Ever get hassled for your rock-length hair? I’m curious to know if anyone ever got hassled for a reverse rock hair length, such as the first generation of punks getting haircuts in the era when long hair became the norm. Did you have a rock-hair advocate?
My Mom was ahead of the curve in the Dry Look movement of the early 1970s, when regular guys first followed the flowing hair fashions established by rock ‘n rollers and assorted mods and hippies in the 1960s. She was right there alongside Carol Brady in supporting workingmen’s rights to grow their hair to a well-conditioned groovy length. She saw that my hair was kept at least as long as the Rubber Soul-era Beatles. Among all the snobbish attitudes my Mom inspired in me and that I still call on in times of trouble, perhaps none matched her attitudes toward hair.
His Father’s Mustache. Mr. James. These are the names of the first “hair salons” that my Mom took me to after countless arguments with traditional barbers through my preschool years. There were two barber friends in the family, in particular, who wanted to get a hold of my hair, Elmer and Pat the Barber (he was never referred to simply as “Pat”).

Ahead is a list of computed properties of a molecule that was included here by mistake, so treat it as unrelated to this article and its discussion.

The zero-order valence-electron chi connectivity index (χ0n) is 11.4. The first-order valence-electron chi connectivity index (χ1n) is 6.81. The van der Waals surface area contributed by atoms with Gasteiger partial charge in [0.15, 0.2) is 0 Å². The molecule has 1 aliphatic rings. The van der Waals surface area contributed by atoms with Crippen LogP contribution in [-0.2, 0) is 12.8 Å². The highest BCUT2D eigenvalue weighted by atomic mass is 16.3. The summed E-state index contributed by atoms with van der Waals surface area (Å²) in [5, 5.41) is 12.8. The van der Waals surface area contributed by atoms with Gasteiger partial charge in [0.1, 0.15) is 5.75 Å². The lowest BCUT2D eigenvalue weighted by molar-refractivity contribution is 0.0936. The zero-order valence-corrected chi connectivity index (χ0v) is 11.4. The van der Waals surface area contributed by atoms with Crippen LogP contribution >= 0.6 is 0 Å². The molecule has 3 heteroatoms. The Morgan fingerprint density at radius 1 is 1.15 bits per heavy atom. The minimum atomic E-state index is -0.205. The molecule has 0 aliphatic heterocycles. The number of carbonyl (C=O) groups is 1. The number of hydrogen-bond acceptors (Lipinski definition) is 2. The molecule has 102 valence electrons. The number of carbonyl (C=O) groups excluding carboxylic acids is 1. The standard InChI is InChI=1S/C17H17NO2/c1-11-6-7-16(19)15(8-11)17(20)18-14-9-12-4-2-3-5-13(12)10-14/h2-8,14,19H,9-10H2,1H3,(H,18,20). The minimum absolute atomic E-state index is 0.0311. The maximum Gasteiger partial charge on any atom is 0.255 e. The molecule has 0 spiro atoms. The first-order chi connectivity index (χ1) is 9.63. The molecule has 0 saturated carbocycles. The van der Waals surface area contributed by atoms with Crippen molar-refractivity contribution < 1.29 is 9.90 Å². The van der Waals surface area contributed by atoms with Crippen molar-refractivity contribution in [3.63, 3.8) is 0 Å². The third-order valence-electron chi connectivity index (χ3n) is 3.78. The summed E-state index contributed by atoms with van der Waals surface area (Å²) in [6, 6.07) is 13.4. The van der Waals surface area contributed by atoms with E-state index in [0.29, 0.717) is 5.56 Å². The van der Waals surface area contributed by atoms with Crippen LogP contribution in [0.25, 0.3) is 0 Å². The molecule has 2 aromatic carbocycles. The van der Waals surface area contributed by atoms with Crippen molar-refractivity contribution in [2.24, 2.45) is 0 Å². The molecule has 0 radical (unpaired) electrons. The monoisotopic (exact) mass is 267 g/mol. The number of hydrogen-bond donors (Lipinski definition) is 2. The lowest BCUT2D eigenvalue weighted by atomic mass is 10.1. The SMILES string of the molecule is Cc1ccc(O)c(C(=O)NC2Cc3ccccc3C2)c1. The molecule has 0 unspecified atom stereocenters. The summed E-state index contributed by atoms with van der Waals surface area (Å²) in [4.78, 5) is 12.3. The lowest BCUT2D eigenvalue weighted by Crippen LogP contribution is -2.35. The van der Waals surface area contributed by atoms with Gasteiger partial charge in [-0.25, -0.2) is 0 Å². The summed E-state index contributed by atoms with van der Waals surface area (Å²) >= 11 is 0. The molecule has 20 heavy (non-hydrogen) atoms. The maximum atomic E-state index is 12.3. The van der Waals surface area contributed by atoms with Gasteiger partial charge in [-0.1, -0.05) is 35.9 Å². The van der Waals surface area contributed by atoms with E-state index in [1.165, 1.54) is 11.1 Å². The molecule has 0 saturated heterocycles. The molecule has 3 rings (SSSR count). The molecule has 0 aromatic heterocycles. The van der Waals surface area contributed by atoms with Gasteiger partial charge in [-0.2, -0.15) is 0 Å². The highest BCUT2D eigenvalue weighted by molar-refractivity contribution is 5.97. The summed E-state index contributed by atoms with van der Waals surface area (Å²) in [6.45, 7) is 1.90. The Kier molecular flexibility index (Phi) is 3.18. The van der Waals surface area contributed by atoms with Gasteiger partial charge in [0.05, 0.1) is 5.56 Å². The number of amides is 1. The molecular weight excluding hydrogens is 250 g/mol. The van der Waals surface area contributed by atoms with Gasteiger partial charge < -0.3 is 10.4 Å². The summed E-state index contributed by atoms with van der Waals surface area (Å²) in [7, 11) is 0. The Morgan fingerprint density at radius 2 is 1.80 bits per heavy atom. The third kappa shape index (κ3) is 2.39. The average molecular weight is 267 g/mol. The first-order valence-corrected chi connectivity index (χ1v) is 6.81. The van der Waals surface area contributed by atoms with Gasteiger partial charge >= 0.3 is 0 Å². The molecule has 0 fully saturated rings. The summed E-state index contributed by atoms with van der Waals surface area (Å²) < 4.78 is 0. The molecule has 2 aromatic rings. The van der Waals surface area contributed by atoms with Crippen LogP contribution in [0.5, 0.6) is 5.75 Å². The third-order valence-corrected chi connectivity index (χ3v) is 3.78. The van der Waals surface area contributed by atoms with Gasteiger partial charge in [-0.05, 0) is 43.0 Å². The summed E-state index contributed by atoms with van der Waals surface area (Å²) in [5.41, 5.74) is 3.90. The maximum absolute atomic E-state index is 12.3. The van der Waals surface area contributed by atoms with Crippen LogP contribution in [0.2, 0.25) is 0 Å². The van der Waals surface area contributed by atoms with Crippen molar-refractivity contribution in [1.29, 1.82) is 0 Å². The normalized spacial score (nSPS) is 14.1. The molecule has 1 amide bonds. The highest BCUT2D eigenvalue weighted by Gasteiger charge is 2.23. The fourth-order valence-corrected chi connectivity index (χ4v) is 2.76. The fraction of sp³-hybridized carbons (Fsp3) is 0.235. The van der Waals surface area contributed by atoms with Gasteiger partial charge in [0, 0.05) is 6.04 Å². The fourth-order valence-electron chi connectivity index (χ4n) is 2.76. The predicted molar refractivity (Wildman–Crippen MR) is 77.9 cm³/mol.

Elmer, one of my grandfather’s oldest friends, a kindly Italian uncle figure with a ready laugh, would call me over. “Let me see that hair, Jimmy,” he’d say in his gentle voice, as he ran his fingers through it. Then his tone shifted a bit. “Why don’t you tell your mother to let me give you a real boy’s haircut.”
“Pat the Barber,” just as friendly a presence in my grandparents’ neighborhood and the father of boy I’d crawl through dirty factory lots with in the summertime, used to give me the same pitch. I’m a boy, I’m a boy, and my Mom could admit it.